Hacking machines is a fun mini-game you'll get to experience throughout BioShock. Like the old puzzle game Pipe Dream, you have to successfully get the fluid from one end to the other by connecting a series of tubes. Successful hacks give discounts on items or give you control of sentry bots and cameras, while bad hacks hurt your health. Plasmids act like power-ups and weapons, opening up several opportunities for creative combat and hacking. You can freeze a machine in order to buy yourself more time to get a successful hack. You can also grab explosive charges from enemies and toss them right back at other enemies or electrify the water to kill anyone standing there. Finally, you can modify your guns and ammunition in order to be more effective in combat. For example, you have regular bullets for your handgun, but you can also find or make armor-piercing bullets and anti-personnel ammo. All of these help to make combat fun instead of a chore.
Graphically, BioShock still looks better than some of the more recent releases on the system. The character models are done wonderfully, with each enemy looking more deformed than the last in grotesque but believable ways. The Big Daddies are sizeable and give off the look that they weigh tons and are, therefore, harder to kill. About the only character model here that isn't as well designed is the Little Sisters. They look good in their original form, but when they get saved, not only do they all look the same, but their faces seem plainer than everyone else.
The environment is what really grabs people in this title. There's a nice mix of art deco architecture in the city surrounded by glass tubes that give you a good view of the ocean depths, including fish swimming by. Destroyed areas are always dark or flooded with water, which is still some of the best representations of water seen in a game. The atmosphere is well done in portraying a city gone to ruins. In fact, the best compliment that can be made about BioShock is that it looks exactly the same as the Xbox 360 version. The only gripe in this department is the cut scenes. While there aren't too many to be found, those that are present, such as the one dealing with a Little Sister or swimming to the ocean surface after the plane crash, are off center, showing you a white border on both the right side and the bottom of the screen. It's a small but noticeable blemish on a good graphical package.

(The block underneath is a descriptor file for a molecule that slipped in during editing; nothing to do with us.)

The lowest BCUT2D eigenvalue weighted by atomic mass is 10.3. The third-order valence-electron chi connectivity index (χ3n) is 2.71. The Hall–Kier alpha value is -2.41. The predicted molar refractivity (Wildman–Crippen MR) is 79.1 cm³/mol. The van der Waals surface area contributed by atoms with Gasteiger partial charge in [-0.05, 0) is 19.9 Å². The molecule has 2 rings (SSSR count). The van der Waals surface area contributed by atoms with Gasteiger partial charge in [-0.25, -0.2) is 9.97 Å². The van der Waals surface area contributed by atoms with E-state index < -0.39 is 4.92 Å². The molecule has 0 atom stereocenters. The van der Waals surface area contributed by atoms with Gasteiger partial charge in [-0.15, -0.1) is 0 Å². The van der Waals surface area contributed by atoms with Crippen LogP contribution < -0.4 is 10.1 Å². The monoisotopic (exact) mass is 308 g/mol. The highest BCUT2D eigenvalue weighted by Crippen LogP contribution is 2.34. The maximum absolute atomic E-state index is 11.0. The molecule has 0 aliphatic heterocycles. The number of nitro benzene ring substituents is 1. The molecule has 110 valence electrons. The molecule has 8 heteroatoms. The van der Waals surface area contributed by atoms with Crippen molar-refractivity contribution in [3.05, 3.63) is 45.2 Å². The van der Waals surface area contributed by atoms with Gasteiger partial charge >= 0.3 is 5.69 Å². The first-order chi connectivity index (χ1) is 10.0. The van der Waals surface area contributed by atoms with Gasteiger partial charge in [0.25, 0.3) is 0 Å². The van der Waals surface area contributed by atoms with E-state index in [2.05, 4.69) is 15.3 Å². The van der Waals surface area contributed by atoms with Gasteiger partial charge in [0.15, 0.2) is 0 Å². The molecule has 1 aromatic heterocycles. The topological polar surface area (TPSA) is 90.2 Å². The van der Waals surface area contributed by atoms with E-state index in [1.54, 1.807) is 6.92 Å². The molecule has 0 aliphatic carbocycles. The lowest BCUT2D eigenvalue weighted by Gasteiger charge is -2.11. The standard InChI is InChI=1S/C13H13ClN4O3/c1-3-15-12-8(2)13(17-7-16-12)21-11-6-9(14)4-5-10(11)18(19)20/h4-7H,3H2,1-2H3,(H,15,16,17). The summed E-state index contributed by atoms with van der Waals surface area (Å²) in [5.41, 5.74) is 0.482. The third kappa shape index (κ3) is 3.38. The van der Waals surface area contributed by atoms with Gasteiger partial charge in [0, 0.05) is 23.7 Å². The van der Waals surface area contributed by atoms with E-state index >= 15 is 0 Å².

The sound in BioShock captivates you from the moment the game is booted up. As expected, the sound effects are good and solid, especially in Dolby Digital. Gunfire is nice and loud, while the thump of a wrench against flesh is sickening but satisfying. What really stand out in this department are the music and the voice work. Despite being set in the 1960s, the music all comes from the 1920s and '30s, matching the atmosphere very nicely even during the frantic firefights. The music that isn't licensed also does a good job of bringing out the necessary emotions for a scene. The awe of seeing Rapture for the first time and saving a Little Sister brings feelings of joy and grandeur through the music, while the score can turn horrific once you harvest a Little Sister.
The voice acting brings out the proper emotions and atmosphere required to leave the player immersed in the world. Enemy voices reinforce the idea that you're dealing with deformed people that have gone stark raving mad, while the low moans of the Big Daddies can turn you from trigger-happy to overly cautious in seconds. The most impressive voices are ones in the recordings that you find throughout the game. The voice of Andrew Ryan easily conveys to you the struggle of a man whose ideals are being threatened by a rival businessman. You buy into the story not just because of the script, but because of how the delivery is handled. Some games still struggle to deliver good voice acting, but BioShock will convince you that voice acting in video games doesn't need big-name talent to pull it off correctly.
The one-year wait from PC and Xbox 360 to PS3 has done little to tarnish BioShock. The story is still one of the best that the medium has seen, and the experience is still amazing, even to those who have played it before. With so many top-notch games available for the PS3 this year, it may be easy to overlook this title, especially since it is an older game. Doing so would be a disservice, however, as BioShock will undoubtedly become one of the classic games that define this generation of gaming. Unless you have played it on one of the other consoles, get BioShock.